Ask Nathan: Audi EV Pickup, Bad Mazda Commercials and Are PHEVs a Scam?

Images: Audi AG

In this week’s Ask Nathan:

  • Would you buy an Audi EV Pickup?
  • Mazda’s bad commercials result in bad sales?
  • PHEV (Plugin Hybrid Electric Vehicles) are a scam?

The first question comes from a viewer who saw our video and written review of the Audi EV pickup, better known as the Activesphere concept.

Q: (Via: TFL crew, I just saw your Audi EV pickup (Activesphere) video and I had a question.

Please be honest about whether or not you or Andre would buy an Audi EV pickup. Or whatever this thing is. I know that Nathan likes small pickups but this might be even too small for him. I know the Audi EV pickup is nothing but a concept. Right. Maybe something like the design of the rear hatch could find its way to production for another car company.


  • Anonymous

A: Yes, I would love to sample something like this Audi EV pickup (Activesphere), but…

Like the other vehicles in their Sphere concept series, the Activesphere is a rolling showcase of Audi-tech. Many of the components, gizmos and innovations you see are in their early experimental phase. It will be a long time before we see this tech put to practical use.

The Audi Activesphere Concept is a combination of an electrified sport-sedan/SUV that converts into a pickup – sort of. (On paper) It’s fast, off-road capable-ish, and it’s super utilitarian. Power goes from a (approximate) 100 kWh battery to two motors, powering all four wheels. It can lift and lower itself a bit, and it sure looks off-roady, but it’s no Wrangler.

Check out the video above for additional information.

I love some of these ideas, and I agree that the rear hatch system “Sportsback” could be expanded upon for other vehicles. That type of utility may be a benefit to certain consumers. Still, this vehicles is very much not ready for primetime, and something like this will not be in production anytime soon.

– N

The next question comes from a reader who finds Mazda’s lack of sales success may come from their commercials.

Image: Mazda

Q: (Via: NathanAdlen@Twitter) I have owned & loved Mazdas for over 25 years.

I know you’re a Mazda man too. Tell me then, why has Mazda always gone for the most boring, bland commercials ever? The voices are monotone, the music boring and the images are noting new. It’s like they are trying to find ways for viewers to want to change the channel or click past the advert. Mazda needs to hire a new PR company, and so does Subaru, but for different reasons.

Maybe this is one of the reasons for their slow sales? This is a top tier car company and they still seem to be so far behind others who build junk cars. It just isn’t fair! I think their poorly thought out commercials are one of the reasons.

By the way Nathan, I absolutely love my 2021 Mazda CX-5 Signature! It is the whole package. You’re right about it being underrated and underappreciated. Thanks for being honest and fun to watch!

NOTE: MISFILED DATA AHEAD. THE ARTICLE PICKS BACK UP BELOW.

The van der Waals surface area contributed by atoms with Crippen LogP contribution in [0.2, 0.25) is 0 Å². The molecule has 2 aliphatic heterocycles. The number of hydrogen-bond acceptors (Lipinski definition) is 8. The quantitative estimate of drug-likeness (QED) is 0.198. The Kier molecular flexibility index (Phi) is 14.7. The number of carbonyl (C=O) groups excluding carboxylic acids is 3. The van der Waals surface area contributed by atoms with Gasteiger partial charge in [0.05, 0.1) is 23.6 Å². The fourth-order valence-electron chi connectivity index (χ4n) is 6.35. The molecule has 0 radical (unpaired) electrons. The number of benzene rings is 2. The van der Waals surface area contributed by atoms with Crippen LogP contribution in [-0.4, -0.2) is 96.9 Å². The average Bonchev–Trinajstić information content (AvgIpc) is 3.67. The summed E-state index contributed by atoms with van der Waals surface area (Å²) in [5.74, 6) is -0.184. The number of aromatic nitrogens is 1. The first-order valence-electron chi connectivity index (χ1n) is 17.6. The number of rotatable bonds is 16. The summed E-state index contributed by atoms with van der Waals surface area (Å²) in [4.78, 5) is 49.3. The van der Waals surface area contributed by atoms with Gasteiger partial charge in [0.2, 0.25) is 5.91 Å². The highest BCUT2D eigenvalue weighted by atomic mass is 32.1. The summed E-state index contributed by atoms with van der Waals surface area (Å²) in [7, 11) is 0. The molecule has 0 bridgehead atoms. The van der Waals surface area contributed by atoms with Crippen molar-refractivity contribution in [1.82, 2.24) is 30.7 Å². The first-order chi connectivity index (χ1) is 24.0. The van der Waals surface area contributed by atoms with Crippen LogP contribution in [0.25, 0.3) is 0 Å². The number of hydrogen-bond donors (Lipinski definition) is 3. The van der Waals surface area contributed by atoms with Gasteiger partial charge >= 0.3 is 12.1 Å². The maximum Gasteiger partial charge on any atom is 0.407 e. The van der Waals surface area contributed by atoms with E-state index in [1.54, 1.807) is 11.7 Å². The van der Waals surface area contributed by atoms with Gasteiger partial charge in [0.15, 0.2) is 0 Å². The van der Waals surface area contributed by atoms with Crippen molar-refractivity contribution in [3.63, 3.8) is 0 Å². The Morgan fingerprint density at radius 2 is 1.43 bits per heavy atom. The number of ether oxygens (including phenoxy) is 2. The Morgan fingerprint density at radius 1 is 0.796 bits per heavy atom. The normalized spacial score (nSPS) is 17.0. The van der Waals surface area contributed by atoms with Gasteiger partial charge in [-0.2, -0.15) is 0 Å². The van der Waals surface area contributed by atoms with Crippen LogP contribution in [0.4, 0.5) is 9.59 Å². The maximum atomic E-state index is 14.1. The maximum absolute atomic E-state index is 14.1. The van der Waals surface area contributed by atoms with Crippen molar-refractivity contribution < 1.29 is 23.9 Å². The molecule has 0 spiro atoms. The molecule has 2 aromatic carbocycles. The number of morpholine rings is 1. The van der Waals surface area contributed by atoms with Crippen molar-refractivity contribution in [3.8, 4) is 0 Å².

– CoffeeTrip72

A: You know what? I agree – Mazda commercials are as boring as insurance infomercials.

This is especially true for the MX-5 Miata commercials I’ve recently seen. Terribly boring.

With that being said, I don’t think that’s the main reason for Mazda’s low sales numbers. The main culprit seems to be Mazda’s lack of dealerships and service centers throughout the United States. It’s interesting: Denver has more than many cities (three), but many urban and suburban areas lack coverage.

Perhaps additional dealerships and better advertisements would help?

– N

The last comment comes from a YouTube video where a viewer felt hybrids and PHEVs were a “scam.”

Q: (Via YouTube): All hybrids are a scam – Zoltán Kárpát

… he didn’t respond to other comments to the contrary.

A: You’re not the only one who feels that hybrids and PHEVs are illogical.

I’ve heard many argue that, by having a propulsion that uses two systems – it increases complexity. As such, it will be more expensive to maintain, and less reliable. Battery replacement prices are often quoted and republished on various periodicals. Others have said that short EV ranges of PHEVs are silly as it won’t save much (if any) money in the long run. Some feel that the extra weight gain from the electric power system will lead to poor performance, and premature tire wear.

Of course, there’s all the folks who simply dislike these vehicles for what they represent.

I was one of those hybrid haters way back, but time has changed my mind.

Hybrid automobiles have been around for about 25-years now, and the results have proven eye-opening. Automakers like Toyota have proven their hybrids are not only efficient, but extremely reliable over the long run. Battery degradation is an issue, but not as terrible as many have hyped. In fact, many early Toyota Prius still clunk around with their original NiMH batteries. Degradation is real, but it’s improving every year.

I sat down with an engineer a few years back, and he explained that the internal combustion engine in many hybrids actually leads a less hectic life than a non-hybrid. Less stress over its lifetime, and whatnot. He suggested that is especially true in PHEVs as the gas engine stressed even less with the robust electric motor’s aid.

To put a fork in the sentiment about PHEVs being “scams.” I conducted an experiment a few years back. I borrowed a Jeep Wrangler 4xe PHEV for an extended test. Over a working week, I drove my kids to school, went to work, and took care of the errands. Other than the long distance to work (40+ miles each way), I never used the gas engine.

I saved a lot of dough at the pump. For some people, a PHEV could make a lot of sense if they live close to their employer, and/or their employer has free charging. It has the potential to save some money, and lower carbon emissions. As such, I disagree that it’s a “scam.”

– N